Topic 10- Halogenoalkanes Part 2 Flashcards Preview

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Flashcards in Topic 10- Halogenoalkanes Part 2 Deck (12)
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What is shown by a black curly arrow in a nucleophilic substitution reaction?

What are mechanisms?

What do curly arrows always show in mechanisms?

What does the lone pair of electrons create?

What can carbon only be bonded to?

What does the addition of the nucleophile break and what is this shown by?

What happens to the pair of electrons from the carbon-halogen bond and what does this form?

The lone pair of electrons on the nucleophile attacks the slightly positive charge on the carbon

Diagrams that show how a reaction works

Curly arrows always show the movement of an electron pair

A new bond between the nucleophile and the carbon

The carbon can only be bonded to four other atoms

Breaks the bond between the carbon and the halogen- this is shown by another curly arrow

The pair of electrons from the carbon-halogen bond are taken by the halogen and become a lone pair.


What does the reaction of halogenoalkanes with hydroxides produce?

What one of two substances does this reaction require to work?

What are nitriles?

What are the carbon atom and nitrogen atom held together with?

How do you get a nitrile concerning halogenoalkanes?

What do you have to use as a solvent instead of water in the making of nitriles from halogenoalkanes?

Why can't water be used as the solvent?

Halogenoalkanes will react with hydroxides to produce alcohols

You have to use warm aqueous sodium or potassium hydroxide or it won't work

Nitriles have CN groups

A triple bond

If you warm a halogenoalkane with ethanolic potassium cyanide (potassium cyanide dissolved in ehtanol)

You have to use ethanol as a solvent here instead of water

If you used water, it could act as a competing nucleophile and you'd get some alcohol product.


What is the definition of heating under reflux?

Means you can increase the temperature of an organic reaction to boiling point without losing volatile solvents, reactants or products.


What is the structure of an amine?

What two things can the R groups be?

What does the nitrogen always have in amines?

How do you form amines?

Explain how this is done?

What is this another example of?

What does the amine group in the product still have?

What does this mean?


Hydrogen's or another group

The nitrogen always has a lone pair

By reacting halogenoalkanes with ammonia

If you warm a halogenoalkane with excess ethanolic ammonia, the ammonia swaps places with the halogen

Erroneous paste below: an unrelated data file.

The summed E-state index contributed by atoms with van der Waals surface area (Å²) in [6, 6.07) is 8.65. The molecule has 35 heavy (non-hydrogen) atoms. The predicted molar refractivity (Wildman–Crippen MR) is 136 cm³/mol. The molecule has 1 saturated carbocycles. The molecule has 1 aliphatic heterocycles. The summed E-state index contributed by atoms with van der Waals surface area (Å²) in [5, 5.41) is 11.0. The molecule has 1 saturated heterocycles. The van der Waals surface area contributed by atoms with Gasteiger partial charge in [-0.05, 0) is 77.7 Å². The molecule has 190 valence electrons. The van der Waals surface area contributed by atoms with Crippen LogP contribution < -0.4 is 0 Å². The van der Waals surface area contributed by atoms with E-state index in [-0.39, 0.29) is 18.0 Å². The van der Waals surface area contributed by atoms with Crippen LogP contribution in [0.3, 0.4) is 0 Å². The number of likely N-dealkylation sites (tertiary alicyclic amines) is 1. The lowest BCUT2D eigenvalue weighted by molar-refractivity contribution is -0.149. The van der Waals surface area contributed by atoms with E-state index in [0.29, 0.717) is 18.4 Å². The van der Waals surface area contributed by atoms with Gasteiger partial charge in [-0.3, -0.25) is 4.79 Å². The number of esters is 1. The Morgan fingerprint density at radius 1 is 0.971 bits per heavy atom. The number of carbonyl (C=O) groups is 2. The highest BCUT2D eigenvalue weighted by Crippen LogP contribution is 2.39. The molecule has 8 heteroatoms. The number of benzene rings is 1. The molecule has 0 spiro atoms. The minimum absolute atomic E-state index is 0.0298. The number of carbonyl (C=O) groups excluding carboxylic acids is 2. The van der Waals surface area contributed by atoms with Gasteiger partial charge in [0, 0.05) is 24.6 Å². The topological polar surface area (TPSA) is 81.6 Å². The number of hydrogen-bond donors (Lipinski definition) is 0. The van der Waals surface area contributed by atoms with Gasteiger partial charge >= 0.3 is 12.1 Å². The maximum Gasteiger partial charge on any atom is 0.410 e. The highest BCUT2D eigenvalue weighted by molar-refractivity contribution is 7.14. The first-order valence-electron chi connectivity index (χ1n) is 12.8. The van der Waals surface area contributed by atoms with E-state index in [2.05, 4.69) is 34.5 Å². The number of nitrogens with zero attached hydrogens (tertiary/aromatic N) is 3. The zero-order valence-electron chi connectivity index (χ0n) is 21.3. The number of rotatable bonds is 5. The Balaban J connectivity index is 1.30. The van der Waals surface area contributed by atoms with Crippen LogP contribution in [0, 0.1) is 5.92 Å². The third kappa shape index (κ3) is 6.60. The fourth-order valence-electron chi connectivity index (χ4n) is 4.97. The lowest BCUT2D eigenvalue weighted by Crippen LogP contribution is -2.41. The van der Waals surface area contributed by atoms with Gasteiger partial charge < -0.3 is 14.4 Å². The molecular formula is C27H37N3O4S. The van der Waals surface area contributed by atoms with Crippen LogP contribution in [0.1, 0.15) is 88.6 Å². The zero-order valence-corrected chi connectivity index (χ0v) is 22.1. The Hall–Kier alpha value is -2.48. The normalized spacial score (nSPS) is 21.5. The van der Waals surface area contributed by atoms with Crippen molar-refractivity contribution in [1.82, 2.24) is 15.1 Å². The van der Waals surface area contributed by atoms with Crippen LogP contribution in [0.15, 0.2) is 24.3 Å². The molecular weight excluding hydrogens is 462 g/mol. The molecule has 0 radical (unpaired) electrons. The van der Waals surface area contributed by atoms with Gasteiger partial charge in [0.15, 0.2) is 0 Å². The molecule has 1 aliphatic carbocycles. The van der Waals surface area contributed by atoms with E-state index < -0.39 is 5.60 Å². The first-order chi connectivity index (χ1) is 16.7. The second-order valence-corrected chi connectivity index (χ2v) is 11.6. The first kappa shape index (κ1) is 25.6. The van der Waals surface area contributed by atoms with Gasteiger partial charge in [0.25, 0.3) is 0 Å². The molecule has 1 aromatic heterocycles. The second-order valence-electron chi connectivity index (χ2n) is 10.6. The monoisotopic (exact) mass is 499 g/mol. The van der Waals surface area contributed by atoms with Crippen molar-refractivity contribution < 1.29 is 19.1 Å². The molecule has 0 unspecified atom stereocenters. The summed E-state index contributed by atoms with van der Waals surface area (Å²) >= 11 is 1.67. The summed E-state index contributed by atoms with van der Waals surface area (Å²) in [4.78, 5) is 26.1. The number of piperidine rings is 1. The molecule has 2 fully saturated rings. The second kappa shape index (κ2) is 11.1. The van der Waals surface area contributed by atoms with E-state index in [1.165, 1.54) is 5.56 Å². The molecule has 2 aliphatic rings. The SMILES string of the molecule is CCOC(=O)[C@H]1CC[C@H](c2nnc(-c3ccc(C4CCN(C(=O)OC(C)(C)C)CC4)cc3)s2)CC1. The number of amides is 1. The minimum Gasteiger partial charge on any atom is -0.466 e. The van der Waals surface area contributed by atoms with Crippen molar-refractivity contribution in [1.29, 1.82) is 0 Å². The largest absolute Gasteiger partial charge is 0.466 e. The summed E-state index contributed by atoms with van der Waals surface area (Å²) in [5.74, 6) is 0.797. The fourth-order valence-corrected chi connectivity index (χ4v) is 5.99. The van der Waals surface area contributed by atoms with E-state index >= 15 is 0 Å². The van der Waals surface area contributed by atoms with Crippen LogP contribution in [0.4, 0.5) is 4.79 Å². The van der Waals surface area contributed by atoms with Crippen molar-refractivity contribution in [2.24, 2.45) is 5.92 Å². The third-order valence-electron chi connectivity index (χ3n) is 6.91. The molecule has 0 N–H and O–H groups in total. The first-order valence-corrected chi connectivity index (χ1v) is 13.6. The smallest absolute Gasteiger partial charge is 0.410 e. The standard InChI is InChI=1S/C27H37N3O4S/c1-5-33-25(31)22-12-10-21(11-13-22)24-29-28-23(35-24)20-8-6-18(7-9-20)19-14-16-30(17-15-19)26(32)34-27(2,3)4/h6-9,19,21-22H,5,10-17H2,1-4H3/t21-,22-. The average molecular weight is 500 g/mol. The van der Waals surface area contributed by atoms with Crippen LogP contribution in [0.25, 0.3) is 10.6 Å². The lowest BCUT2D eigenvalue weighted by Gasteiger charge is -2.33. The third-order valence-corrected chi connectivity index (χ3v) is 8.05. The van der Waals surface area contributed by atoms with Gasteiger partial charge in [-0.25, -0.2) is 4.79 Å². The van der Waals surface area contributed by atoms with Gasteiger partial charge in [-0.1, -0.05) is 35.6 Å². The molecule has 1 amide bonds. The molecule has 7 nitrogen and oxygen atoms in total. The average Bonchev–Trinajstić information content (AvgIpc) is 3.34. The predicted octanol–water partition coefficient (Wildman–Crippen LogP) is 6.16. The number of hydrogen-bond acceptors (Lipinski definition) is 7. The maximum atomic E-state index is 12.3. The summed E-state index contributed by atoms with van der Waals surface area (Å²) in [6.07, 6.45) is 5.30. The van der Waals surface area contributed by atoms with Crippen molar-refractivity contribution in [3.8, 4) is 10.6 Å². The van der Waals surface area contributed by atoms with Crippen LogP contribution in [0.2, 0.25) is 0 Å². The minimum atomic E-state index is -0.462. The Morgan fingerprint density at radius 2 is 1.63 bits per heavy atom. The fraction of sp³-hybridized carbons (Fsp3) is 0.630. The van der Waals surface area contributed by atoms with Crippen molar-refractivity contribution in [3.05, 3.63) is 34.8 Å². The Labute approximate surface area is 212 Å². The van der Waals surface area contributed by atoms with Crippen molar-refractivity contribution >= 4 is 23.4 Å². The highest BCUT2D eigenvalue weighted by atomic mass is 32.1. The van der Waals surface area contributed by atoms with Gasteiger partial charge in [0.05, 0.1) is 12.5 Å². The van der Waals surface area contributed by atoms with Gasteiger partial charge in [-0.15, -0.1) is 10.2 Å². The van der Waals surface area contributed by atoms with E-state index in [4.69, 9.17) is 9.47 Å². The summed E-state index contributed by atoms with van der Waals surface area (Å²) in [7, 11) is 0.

A nucleophilic substitution reaction

A lone pair of electrons

It can also act as a nucleophile- so it may react with halogenoalkane molecules itself, giving a mixture of products.


What decides reactivity in halogenoalkanes?

What bond is the strongest bond in halogenoalkanes and why?

What does this result in?

What does this mean that fluoralkanes do?

What bond is the weakest in halogenoalkanes and why?

What does this result in?

What does this mean that iodoalkanes do?

What is the strength of a halogenoalkane related to?

The carbon-halogen bond strength (or enthalpy)

The C-F bond is the strongest- it has the highest bond enthalpy

Hardest bond to break

Fluoroalkanes undergo nucleophilic substitution reactions more slowly than other halogenoalkanes

The C-I bond is the weakest- it has the lowest bond enthalpy

Easiest to break

Iodoalkanes are substituted more quickly

The size of the halogen.


Describe the summary of a nucleophilic substitution reaction?

List the order of polarity (from weakest to strongest) in halogenoalkanes?

One new bond is formed (between the nucleophile and the f+ carbon atom) and one bond is broken (the carbon-halogen bond)

C-I ; C-Br ; C-Cl ; C-F.


What is the definition of a free radical?

How do free radicals form?

What makes them very reactive?

A particle with an unpaired electron

When a covalent bond splits equally, giving one electron to each atom

The unpaired electron.


How do halogens react with alkanes and describe?

What happens to a hydrogen atom?

What is this called?

In photochemical reactions- reactions that are started by ultraviolet light

A hydrogen atom is substituted (replaced) by chlorine or bromine

A free-radical substitution reaction.


Describe initiation reactions?

Describe propagation reactions?

Describe termination reactions?

Free radicals are produced

Free radicals are used up and created in a chain reaction

Free radicals are mopped up.


What are chlorofluorocarbons (CFCs)?

Halogenoalkane molecules where all the hydrogen atoms have been replaced by chlorine and fluorine atoms.


What happens if you warm a halogenoalkane with hydroxide ions dissolved in ethanol?

What do you end up with?

What do you have to do to the mixture and why?

What are the conditions?

What does the OH- ion act as and what does this make?

What does the left carbon now have?

How does the double bond form?

A elimination reaction happens

An alkene

You have to heat the mixture under reflux or you'll lose volatile stuff

Anhydrous (without water)

The OH- acts as a base and takes a proton H+ from the carbon on the left, making water

A spare electron, so it forms a double bond with the middle carbon

The middle carbon has to let go of the halogen atom, which drops off as a halide ion.


What happens in an elimination reaction?

What doesn't happen to this group?

What would instead happen in a substitution reaction?

A small group of atoms breaks away from a molecule

This group is not replaced by anything else

This group would be replaced by something else in a substitution reaction.